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Categorized | City Hall Corner

Pee-eww, rotten egg smell

By Mike Womack, Cedar Springs City Manager 


A common complaint that City Hall receives is about the smell of rotten eggs/sulphur, that the scent is just lingering in the air, indoors or outside, or that it is associated with the water supply.  There are three major sources that may contribute to the smell of rotten eggs in a home or apartment and those are a natural gas leak, sewer drain lines and hot water heaters.

Natural gas, which is used to heat your home and is used to cook on your stove, does not have a natural scent.  Due to the flammable nature of natural gas, the utility providers add a smell to it using a harmless but stinky sulfur-compound, mercaptan, to make it easier to detect.  If you suspect that you might have a natural gas leak it is important to track it down and stop the leak, check all of your gas appliances and their connections, turn off natural gas valves and contact your utility provider for additional support.

A sewer drain line can cause a rotten egg smell indoors or outdoors, although both are fairly rare.  Indoor plumbing uses several techniques for preventing sulphur gases from entering the home but some common problems are a dry P-trap, a crack/break in the drain line or a plug or backup in the sewer line.  The P-trap is the little squiggly-thingy under your sinks and showers. Its task is to trap water and the water then prevents sewer gases from exiting up through your drain line.  If that P-trap is dry or broken in some way, it won’t work properly.  Make sure that your P-traps are holding water and aren’t cracked or compromised.  Also, you may need to check your sewer line into your basement or crawl space and make sure that it isn’t leaking anywhere.  Drain line plugs happen rarely (more often if you flush “disposable” wipes or any of the other weird stuff we find in the sewers) but a sewer blockage can be a huge problem for your home.  If you have water back-flowing into your home, please call the Department of Public Works as soon as possible so that they can assist you.  Unfortunately, the blockage often occurs in the sewer lateral, the part maintained by the homeowner between the home and the main sewer line (and the homeowner would have to pay to fix) but the Department of Public Works is happy to help diagnose the problem and help where they can.  If your plumbing is functioning correctly, you shouldn’t smell the sewer inside your home.  If you catch that sulphur odor outdoors in the community, please call the Department of Public Works (616-696-1330) and report where that smell is occurring.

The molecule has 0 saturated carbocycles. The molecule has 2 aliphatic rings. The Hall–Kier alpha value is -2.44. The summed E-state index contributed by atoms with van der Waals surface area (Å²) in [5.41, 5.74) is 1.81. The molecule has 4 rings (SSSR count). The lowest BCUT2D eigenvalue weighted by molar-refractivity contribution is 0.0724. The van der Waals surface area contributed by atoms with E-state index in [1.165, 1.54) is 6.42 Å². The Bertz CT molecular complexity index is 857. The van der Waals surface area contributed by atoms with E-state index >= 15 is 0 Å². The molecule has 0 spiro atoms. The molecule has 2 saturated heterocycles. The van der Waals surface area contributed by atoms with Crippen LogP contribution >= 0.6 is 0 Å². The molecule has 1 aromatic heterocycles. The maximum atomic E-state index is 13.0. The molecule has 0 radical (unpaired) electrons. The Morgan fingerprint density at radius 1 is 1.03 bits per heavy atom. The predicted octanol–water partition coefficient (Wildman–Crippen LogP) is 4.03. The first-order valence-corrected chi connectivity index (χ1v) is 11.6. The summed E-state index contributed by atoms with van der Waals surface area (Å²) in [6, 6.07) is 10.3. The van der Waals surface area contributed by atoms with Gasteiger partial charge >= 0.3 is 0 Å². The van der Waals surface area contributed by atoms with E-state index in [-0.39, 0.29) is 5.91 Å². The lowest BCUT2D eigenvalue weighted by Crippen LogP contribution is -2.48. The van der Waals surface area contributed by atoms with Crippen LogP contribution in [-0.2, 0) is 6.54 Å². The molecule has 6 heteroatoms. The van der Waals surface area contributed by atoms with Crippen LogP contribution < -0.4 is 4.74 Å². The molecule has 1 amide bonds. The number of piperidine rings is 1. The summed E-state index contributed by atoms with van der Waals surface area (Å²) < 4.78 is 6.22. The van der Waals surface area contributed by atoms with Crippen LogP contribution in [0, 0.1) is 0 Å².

Finally, sometimes there is a distinct rotten egg odor in your home’s water but that funk is almost never a problem with the water supply itself.  The City’s water supply does not have any kind of natural egg stink and none of the water treatment adds that type of fragrance to the water.  Rotten egg smell in your home’s water is almost always a problem with the home’s hot-water heater, usually the anode rod.  The anode rod in your hot water heater protects the insides of your water heater from several things and one of those things is hydrogen sulfide, a gas created by bacteria often found inside water heaters.  If you smell rotten eggs/sulphur in your water, check to see if it is in your hot water heater. Anode rods only last a couple of years and then need to be replaced.  This can be especially true in multi-family housing where multiple dwelling units share a water heater.  You can also ask your next-door neighbors if they are having a rotten egg stench in their water. If nobody else is having it, it’s probably coming from inside your house.  If the sulphur smell persists in your cold-water supply, please let the Department of Public Works know about it so they can check that area of the City for problems.

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